After creating the above syncrify.service file here are the commands to enable, disable, start and stop manually, and how to get the status of the service to see if launched successfully or if you have problems.
sudo systemctl enable syncrify
sudo systemctl disable syncrify
sudo systemctl start syncrify
sudo systemctl stop syncrify
systemctl status syncrify (sudo not required)
(ctrl-c to break out)
It works really nicely. I recommend it. The Rasperry Pi 4B when you run htop shows the following during a backup process (nothing else running on Pi):
Here is a screnshot of what Syncrify running as a service looks like.
Very interesting post. Thank you George. I have a question for you: what is the benefit of running Syncrify on a Raspberry Pi vs a regular Linux machine. Obviously, a Raspberry Pi takes much less room but since you're using Syncrify for backups, what is the benefit of storing this data on this platform vs a NAS?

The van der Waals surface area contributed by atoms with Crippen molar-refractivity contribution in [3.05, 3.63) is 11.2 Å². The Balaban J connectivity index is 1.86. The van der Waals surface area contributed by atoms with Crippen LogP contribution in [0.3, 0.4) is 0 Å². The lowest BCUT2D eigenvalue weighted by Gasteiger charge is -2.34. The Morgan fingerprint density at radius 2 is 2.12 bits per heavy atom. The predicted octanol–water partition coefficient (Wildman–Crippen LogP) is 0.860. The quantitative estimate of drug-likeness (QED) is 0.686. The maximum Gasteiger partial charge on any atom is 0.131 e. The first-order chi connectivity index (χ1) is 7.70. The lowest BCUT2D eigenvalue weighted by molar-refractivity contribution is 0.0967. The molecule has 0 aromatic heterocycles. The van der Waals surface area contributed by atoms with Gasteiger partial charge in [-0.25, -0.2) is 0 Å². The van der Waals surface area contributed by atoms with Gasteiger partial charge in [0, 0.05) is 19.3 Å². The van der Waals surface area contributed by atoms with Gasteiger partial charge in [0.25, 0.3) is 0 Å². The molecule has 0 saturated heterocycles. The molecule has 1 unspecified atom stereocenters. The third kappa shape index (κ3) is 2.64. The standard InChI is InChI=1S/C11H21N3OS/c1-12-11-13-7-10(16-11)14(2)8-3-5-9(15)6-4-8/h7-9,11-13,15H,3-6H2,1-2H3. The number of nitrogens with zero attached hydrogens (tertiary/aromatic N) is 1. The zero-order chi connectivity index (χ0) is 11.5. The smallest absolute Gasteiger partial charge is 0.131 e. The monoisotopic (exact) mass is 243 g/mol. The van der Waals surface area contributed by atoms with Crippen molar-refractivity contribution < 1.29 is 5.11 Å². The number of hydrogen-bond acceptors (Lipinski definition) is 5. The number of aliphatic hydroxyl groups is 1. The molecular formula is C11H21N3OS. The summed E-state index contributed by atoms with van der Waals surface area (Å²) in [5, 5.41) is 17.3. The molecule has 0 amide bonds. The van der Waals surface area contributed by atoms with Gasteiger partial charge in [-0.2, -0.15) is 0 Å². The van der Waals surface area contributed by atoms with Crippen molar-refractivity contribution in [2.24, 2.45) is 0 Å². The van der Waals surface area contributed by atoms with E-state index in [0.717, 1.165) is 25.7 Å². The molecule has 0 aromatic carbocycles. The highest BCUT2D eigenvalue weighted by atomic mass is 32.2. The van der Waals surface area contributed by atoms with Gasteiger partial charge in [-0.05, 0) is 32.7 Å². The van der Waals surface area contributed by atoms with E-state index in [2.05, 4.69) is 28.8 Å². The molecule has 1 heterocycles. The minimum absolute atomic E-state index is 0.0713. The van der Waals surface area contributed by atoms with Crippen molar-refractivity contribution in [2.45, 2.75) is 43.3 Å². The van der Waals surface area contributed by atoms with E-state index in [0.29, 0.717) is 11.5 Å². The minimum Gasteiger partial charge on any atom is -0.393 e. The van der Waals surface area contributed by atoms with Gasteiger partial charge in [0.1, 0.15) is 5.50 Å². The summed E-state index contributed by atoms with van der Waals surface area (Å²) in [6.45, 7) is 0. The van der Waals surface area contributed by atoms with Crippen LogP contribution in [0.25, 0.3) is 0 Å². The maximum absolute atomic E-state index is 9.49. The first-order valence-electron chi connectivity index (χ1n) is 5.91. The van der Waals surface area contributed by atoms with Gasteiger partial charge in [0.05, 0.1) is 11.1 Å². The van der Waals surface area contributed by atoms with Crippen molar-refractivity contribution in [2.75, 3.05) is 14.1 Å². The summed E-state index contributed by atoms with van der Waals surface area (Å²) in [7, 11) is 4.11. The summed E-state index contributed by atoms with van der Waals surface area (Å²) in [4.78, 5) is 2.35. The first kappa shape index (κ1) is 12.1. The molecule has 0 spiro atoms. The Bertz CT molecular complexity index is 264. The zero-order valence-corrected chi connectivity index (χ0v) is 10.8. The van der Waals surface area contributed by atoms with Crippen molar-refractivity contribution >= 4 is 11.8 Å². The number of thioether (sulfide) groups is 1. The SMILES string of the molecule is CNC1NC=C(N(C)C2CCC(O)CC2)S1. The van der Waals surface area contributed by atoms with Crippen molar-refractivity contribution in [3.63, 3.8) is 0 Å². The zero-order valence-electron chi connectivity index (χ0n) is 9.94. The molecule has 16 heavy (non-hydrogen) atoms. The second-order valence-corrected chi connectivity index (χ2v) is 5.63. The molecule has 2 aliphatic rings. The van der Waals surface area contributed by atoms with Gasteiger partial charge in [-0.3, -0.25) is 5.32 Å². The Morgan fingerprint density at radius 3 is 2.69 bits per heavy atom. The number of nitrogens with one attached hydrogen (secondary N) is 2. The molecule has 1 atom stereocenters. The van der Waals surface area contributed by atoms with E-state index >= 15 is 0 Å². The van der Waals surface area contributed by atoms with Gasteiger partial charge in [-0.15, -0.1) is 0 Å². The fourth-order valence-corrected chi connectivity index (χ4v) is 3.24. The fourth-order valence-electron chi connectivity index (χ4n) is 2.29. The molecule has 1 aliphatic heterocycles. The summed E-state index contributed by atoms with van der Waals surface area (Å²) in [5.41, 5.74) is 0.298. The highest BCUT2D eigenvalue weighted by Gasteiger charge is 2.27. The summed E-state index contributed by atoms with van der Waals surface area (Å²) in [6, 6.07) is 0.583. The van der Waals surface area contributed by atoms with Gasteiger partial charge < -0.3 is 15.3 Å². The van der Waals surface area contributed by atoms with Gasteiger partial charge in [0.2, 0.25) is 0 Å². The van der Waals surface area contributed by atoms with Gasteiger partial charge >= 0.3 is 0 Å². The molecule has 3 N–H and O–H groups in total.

If you already have a NAS or you already have a spare computer to mount drives on for backup then there is little need for a Raspberry Pi to be your backup system.
But I think that there are many benefits some of which are...
Reasons for running Syncrify backup server on a Raspberry Pi:
- You don't own a NAS or other spare computer for backup
- You don't want the high expense of a NAS or other traditional computer/server
- You don't want to dedicate the space for a NAS or traditional computer/server
- You want to save on energy costs
- You may already own a Raspberry Pi or two or more (you can never have just one as these things are so capapble and affordable)
- A Raspberry Pi in a Flirc aluminum case (no fan) is totally silent.
- You can easily deploy a Raspberry Pi to be your offsite backup at a friend or family member's house and they are likely to not mind having your Pi and small hard drive, it goes over in acceptance much better than sticking them with an big computer that requires 24/7 operation.